Here’s a magazine feature from a few months back where I take a cooking class with and interview the three Michelin star maestro (for 35 years running!) and ultimate culinary gentleman, Michel Roux senior.
“The Slow Train to Gastronomy”
There can be no more exhilarating way to appreciate the Vietnam coast than by train, hugging vertiginous cliffs, skirting azure bays and occasionally seeming to defy the laws of physics as the ‘Reunification Express’ drags itself through and over hills.
Following three nights in the beautiful and iconic Metropole and La Résidence hotels, in Hanoi and Hué respectively, first class on Vietnam Railways from Hué to Da Nang (US$3) reminds that functioning air conditioning and cleanliness are a privilege, not a right. What it may lack in comfort, however, it more than makes up for in experience as it snakes 50 miles in around three hours. Waves crash into the rocky shore beneath you and sunlight dazzles off the East Vietnam Sea before you are suddenly plunged into total darkness through a tunnel. Emerging the other end, a whole new vista awaits.
Finally to Da Nang, the jumping-off point for the Intercontinental Resort on the Son Tra Peninsula. Just a 30-minute drive from Da Nang station takes you worlds away from the bustle and industry of Vietnam’s third largest city. The car winds its way up the Son Tra nature reserve, renamed ‘Monkey Mountain’ by US forces for the macaques, langurs and lorises living in its forests, before depositing you at the elegant lobby. Your eyes are immediately drawn away from the day beds and white marble however to the views outside. It is, simply, a beautiful property. The rooms, suites, penthouses and villas all overlook a pristine and private bay, the 700-meter beach and forested hills beyond.
Harvard-educated, Bangkok-based architect Bill Bensley is the man behind the resort’s singular look and feel. After persistent approaches from the property owner he accepted the project and began a yearlong process of immersion to learn and take inspiration from classic Vietnamese design. Temples, palaces, natural vistas, imperial tombs and the ancient streets of Hoi An all contributed to the aesthetic.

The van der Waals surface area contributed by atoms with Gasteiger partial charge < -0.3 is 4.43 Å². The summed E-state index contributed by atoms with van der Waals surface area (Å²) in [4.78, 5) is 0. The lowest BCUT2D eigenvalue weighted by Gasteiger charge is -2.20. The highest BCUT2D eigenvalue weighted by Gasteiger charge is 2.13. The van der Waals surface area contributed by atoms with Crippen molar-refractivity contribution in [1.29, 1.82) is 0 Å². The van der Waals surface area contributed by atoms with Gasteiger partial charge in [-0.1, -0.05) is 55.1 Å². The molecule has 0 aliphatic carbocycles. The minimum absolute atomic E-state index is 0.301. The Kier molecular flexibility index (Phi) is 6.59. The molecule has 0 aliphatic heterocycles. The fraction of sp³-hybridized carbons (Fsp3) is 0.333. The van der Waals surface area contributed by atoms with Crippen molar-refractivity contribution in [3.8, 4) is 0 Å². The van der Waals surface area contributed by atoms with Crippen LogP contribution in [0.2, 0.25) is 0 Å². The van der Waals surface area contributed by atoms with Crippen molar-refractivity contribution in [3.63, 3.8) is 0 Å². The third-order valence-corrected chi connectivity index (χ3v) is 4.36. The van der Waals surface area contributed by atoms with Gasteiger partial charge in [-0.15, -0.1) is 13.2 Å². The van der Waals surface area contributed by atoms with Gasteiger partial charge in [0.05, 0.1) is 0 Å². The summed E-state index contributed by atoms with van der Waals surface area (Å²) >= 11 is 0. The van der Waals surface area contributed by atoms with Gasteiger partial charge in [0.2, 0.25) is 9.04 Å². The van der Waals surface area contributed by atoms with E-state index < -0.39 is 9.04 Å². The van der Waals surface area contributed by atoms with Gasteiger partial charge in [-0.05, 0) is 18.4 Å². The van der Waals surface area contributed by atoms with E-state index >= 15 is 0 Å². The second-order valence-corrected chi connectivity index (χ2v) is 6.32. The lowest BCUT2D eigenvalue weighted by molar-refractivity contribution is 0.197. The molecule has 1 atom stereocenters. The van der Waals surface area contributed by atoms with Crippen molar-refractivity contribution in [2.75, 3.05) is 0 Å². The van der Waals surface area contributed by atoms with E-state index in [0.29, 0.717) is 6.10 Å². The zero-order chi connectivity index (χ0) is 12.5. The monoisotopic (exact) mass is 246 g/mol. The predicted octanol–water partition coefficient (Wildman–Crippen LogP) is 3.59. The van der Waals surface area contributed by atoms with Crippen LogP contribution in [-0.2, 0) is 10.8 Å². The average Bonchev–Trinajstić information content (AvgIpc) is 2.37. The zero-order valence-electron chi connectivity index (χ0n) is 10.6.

The result is a one-of-a-kind property spread across four levels: Heaven, Sky, Earth and Sea. As the names suggest, the hillside to which the resort clings is pretty steep, meaning that chauffeured golf buggies are the way to get around. So far, so predictable. What sets it apart however is the ‘Nam Tram’, an audacious but brilliant funicular car to take guests from the beach up to the top of the resort.
A ride in it reveals some of the dining options available to guests, including the pan-Asian, Vietnamese and international cuisine available at ‘Citron’ in Heaven to the beachfront ‘Barefoot Café’. One building in particular stands out, a French colonial-style mansion known as ‘Maison 1888’. It’s home to the resort’s fine dining restaurant of the same name, run under the watchful eye of the legendary three Michelin-starred French chef Michel Roux.
For serious gourmands Roux needs little or no introduction. His most famous restaurant The Waterside Inn, nestled on the Thames in the culinary Mecca of Bray outside London, has retained three Michelin stars – for thirty years running. No restaurant anywhere in the world outside France can match this mind-bending achievement. You can see why the owners moved heaven and earth to convince the 73-year old Roux to open his first restaurant in the world outside the UK in Da Nang.